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Competition: Theo and Oskar’s New Home, England

Colander Associates has announced a design competition for a disabled-friendly family home in Surrey, England – with the entire process set to be filmed by the client for cinema and television (Deadline: 7 November)

Open to architects and designers under 40, the single-stage contest will deliver a ‘light, spacious and barrier-free home’ for the clients’ two sons who suffer from Duchenne muscular dystrophy (DMH).

The project – dubbed ‘Theo and Oskar’s New Home’ – is backed by filmmaker Nick Taussig who founded the award-winning film finance and production firm Salon.

Surrey, England

Surrey, England

The Taussig home in Box Bill

According to the brief: ‘He will be filming the competition process, from conception through to the selection of the winning team, including sessions with the jury panel and interviews with shortlisted teams, as well as the subsequent building process.

‘It is the intention that the resultant documentary will play at film festivals, be broadcast on domestic television, and sold for foreign broadcast.’

Named after French neurologist Guillaume-Benjamin-Amand Duchenne, DMH is a fatal inherited condition which causes muscle gradual weakness and is only detectable in early childhood. Five year old Theo and three year old Oskar were diagnosed with the condition two years ago.

Surrey, England

Surrey, England

The contest site in Box Hill

The £100,000 project will transform the Taussig’s two-bedroom 1930s bungalow in Box Hill, Surrey into the ‘best possible barrier free home’ for the children.

The winning team will create an environment which maximises the children’s freedom of movement and improves the feeling of connections to the outside world and garden.

Bedrooms opening on the garden, potential accommodation for a live-in carer, and demolition of an existing garage will also be required.

Applications should include four A4-sized pages detailing skills, expertise, key responses to the brief, interest in the project and why the team should be considered. A short CV and case study of a previous project should also be included.

Judges include Nick Taussig and Klara Taussig, John McAslan of John McAslan & Partners, British Psychological Society associate fellow Suky Macpherson and the artist Richard Long.

Three shortlisted teams will be invited to attend interviews during the week commencing 21 November. The two runner-up teams will receive £200 each while the winner will take home £600 and the design commission.

How to apply

Deadline

The deadline for applications is midday on 7 November

Contact details

Colander Associates
Hill House
Fox Hill
London
SE19 2XA

Tel: 020 8771 6445
Email: louise@colander.co.uk

View the competition website for more information

Ramp House case study: Q&A with Thea McMillan

The design director at Chambers McMillan Architects discusses lessons learned designing a barrier free home for her family in Edinburgh, Scotland

Edinburgh, Scotland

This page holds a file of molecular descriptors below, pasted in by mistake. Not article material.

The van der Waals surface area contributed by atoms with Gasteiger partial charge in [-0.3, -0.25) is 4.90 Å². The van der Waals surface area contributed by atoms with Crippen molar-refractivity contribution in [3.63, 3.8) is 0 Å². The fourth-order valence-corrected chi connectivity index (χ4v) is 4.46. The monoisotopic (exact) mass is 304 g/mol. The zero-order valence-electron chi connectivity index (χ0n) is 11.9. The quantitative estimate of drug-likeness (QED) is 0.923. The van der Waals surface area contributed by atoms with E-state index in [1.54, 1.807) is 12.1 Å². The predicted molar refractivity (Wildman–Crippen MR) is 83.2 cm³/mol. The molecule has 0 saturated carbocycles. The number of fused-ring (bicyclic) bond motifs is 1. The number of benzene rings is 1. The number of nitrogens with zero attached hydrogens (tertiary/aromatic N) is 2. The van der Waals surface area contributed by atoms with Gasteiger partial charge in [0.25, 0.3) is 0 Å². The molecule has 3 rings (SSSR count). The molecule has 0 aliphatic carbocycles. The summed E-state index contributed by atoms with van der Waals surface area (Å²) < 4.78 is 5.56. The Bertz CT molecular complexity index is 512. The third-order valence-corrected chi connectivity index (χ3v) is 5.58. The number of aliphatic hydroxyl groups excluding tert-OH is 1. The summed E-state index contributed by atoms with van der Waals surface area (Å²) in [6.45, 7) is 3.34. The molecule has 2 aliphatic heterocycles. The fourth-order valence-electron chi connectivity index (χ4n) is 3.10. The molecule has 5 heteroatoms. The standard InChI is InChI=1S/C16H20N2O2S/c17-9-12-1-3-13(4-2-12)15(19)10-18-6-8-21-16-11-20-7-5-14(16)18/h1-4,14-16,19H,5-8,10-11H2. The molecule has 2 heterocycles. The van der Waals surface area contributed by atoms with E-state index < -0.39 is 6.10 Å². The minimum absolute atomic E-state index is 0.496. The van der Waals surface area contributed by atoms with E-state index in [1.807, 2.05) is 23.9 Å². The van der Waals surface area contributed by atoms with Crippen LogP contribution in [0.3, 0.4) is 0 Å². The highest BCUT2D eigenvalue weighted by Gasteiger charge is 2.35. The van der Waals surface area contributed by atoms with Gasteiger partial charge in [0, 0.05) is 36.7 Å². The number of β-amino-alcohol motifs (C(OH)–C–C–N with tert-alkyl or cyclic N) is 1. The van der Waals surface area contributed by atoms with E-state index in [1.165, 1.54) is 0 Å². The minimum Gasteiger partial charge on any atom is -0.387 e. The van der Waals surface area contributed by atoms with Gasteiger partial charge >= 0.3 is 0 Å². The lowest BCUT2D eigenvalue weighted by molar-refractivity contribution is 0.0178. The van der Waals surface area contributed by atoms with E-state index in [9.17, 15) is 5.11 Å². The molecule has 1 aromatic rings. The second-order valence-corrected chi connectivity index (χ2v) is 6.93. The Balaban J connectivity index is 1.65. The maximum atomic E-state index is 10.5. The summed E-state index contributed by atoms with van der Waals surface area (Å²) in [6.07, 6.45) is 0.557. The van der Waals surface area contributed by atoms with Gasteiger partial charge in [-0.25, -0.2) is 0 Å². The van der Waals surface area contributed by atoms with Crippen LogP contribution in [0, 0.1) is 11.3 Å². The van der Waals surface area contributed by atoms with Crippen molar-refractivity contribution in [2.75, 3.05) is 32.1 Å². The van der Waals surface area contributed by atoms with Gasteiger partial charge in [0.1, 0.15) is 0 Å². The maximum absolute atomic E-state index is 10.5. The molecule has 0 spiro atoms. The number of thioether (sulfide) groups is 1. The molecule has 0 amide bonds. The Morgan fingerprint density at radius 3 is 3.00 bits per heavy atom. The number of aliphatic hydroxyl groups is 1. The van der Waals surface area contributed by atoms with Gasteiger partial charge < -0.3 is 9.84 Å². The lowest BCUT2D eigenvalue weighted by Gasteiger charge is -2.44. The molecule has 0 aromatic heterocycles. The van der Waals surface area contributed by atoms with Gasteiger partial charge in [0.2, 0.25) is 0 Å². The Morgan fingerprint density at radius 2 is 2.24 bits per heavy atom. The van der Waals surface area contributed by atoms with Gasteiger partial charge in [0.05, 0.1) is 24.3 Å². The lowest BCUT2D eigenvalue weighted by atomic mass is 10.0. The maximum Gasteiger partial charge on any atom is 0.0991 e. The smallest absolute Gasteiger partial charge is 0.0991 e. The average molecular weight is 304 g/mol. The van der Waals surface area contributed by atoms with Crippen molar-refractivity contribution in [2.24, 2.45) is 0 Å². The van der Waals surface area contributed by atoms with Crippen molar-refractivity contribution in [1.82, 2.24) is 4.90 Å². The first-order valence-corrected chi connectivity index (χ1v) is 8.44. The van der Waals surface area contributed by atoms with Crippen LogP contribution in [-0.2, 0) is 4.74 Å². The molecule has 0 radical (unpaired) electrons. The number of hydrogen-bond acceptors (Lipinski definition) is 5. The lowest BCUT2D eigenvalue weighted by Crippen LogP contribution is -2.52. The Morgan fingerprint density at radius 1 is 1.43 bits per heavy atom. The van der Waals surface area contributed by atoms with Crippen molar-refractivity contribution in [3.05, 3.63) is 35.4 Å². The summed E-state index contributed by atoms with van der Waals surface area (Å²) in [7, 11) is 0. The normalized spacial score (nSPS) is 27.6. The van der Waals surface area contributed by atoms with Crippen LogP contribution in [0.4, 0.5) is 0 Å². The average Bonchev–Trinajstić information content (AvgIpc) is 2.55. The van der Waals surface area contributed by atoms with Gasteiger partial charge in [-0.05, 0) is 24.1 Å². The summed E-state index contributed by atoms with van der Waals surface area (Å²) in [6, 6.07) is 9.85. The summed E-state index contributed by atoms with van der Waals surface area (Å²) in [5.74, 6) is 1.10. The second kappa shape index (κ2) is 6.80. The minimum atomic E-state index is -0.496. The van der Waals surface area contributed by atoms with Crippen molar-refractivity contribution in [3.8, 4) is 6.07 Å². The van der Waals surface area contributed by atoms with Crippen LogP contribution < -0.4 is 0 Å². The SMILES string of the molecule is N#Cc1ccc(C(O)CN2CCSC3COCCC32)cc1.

Edinburgh, Scotland

Source: Image by David Barbour

Ramp House by Chambers McMillan Architects

How did your Ramp House project deliver a ‘barrier-free, fully accessible’ environment for your family?

The principle of the ramp house was to design and build our family home for a little girl who is a wheelchair user, where the whole house enables her to lead a barrier free included life. Using a ramp to access all levels, provides an equality of space to us all. We have designed spaces along the ramp, connecting both horizontally and vertically, so that the experience of the house changes as it unfolds.

Which architectural, material and structural methods did you harness to guarantee the project’s success?

Designing as a family, we were able to consider what sorts of things we wanted to do in our house, and how. We used lots of models to make the design process accessible for the children. The built result has made such a difference to our everyday life: for a child who cannot move around independently, the connectivity of the spaces becomes all the more important. If Greta is in the living room, there are six different spaces that we can be in and move between, and she is still able to see and hear us, and communicate with us. Because of the articulation of the different spaces within the open plan, there are many opportunities for privacy and seclusion whilst still being part of the life of the house.

Edinburgh, Scotland

Edinburgh, Scotland

Source: Image by David Barbour

Ramp House by Chambers McMillan Architects

What issues might be important when converting an existing building into an accessible home for a family such as the Taussigs?

It will be even more important than usual to work with the family developing a brief, and finding spatial solutions to their needs. Working with the whole family to create a family home that works for them all: easy and inclusive accessibility, as well as spaces that enable the children to keep and develop independence within their home. In our case, the visual and aural connections were important to keep Greta involved. For the Taussigs there will be other inclusive considerations which can be discovered and developed during the design stage. Our accessible family home allows Greta’s friends to come and hang out with her in a built environment designed to enable her to play just like any other twelve year old. The wider impact of an inclusive house like this, is that people who come to visit us experience a different way of moving around a house, and understand that accessibility does not need to be about constrictions, but can be a delight.

Edinburgh, Scotland

Edinburgh, Scotland

Source: Image by David Barbour

Ramp House by Chambers McMillan Architects

Edinburgh, Scotland

Edinburgh, Scotland

Source: Image by David Barbour

Ramp House by Chambers McMillan Architects